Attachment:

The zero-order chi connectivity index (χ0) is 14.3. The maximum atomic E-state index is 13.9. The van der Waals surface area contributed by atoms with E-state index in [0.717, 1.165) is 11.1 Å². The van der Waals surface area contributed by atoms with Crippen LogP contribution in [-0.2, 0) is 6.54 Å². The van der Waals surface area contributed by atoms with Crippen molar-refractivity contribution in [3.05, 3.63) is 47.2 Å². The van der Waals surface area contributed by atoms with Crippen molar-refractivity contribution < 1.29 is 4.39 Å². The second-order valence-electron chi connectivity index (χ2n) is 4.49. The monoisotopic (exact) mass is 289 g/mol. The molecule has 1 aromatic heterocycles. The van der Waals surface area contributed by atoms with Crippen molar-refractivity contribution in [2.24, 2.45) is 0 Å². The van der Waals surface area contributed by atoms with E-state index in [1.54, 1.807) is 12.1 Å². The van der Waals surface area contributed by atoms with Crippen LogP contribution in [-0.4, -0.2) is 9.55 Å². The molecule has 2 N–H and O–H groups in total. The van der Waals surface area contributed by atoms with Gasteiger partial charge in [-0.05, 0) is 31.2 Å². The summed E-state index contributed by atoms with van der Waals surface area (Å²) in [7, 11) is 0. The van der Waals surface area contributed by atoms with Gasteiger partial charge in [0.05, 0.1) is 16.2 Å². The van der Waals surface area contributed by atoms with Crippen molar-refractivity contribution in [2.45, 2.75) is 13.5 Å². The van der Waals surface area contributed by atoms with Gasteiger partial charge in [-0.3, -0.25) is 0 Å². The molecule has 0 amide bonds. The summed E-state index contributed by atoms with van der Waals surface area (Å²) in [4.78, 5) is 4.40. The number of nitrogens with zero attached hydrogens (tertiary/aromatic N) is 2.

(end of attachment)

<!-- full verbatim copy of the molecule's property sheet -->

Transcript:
The zero-order chi connectivity index (χ0) is 14.3. The maximum atomic E-state index is 13.9. The van der Waals surface area contributed by atoms with E-state index in [0.717, 1.165) is 11.1 Å². The van der Waals surface area contributed by atoms with Crippen LogP contribution in [-0.2, 0) is 6.54 Å². The van der Waals surface area contributed by atoms with Crippen molar-refractivity contribution in [3.05, 3.63) is 47.2 Å². The van der Waals surface area contributed by atoms with Crippen molar-refractivity contribution < 1.29 is 4.39 Å². The second-order valence-electron chi connectivity index (χ2n) is 4.49. The monoisotopic (exact) mass is 289 g/mol. The molecule has 1 aromatic heterocycles. The van der Waals surface area contributed by atoms with Crippen molar-refractivity contribution in [2.24, 2.45) is 0 Å². The van der Waals surface area contributed by atoms with E-state index in [1.54, 1.807) is 12.1 Å². The van der Waals surface area contributed by atoms with Crippen LogP contribution in [-0.4, -0.2) is 9.55 Å². The molecule has 2 N–H and O–H groups in total. The van der Waals surface area contributed by atoms with Gasteiger partial charge in [-0.05, 0) is 31.2 Å². The summed E-state index contributed by atoms with van der Waals surface area (Å²) in [7, 11) is 0. The van der Waals surface area contributed by atoms with Gasteiger partial charge in [0.05, 0.1) is 16.2 Å². The van der Waals surface area contributed by atoms with Crippen molar-refractivity contribution in [2.45, 2.75) is 13.5 Å². The van der Waals surface area contributed by atoms with Gasteiger partial charge in [-0.3, -0.25) is 0 Å². The molecule has 0 amide bonds. The summed E-state index contributed by atoms with van der Waals surface area (Å²) in [4.78, 5) is 4.40. The number of nitrogens with zero attached hydrogens (tertiary/aromatic N) is 2.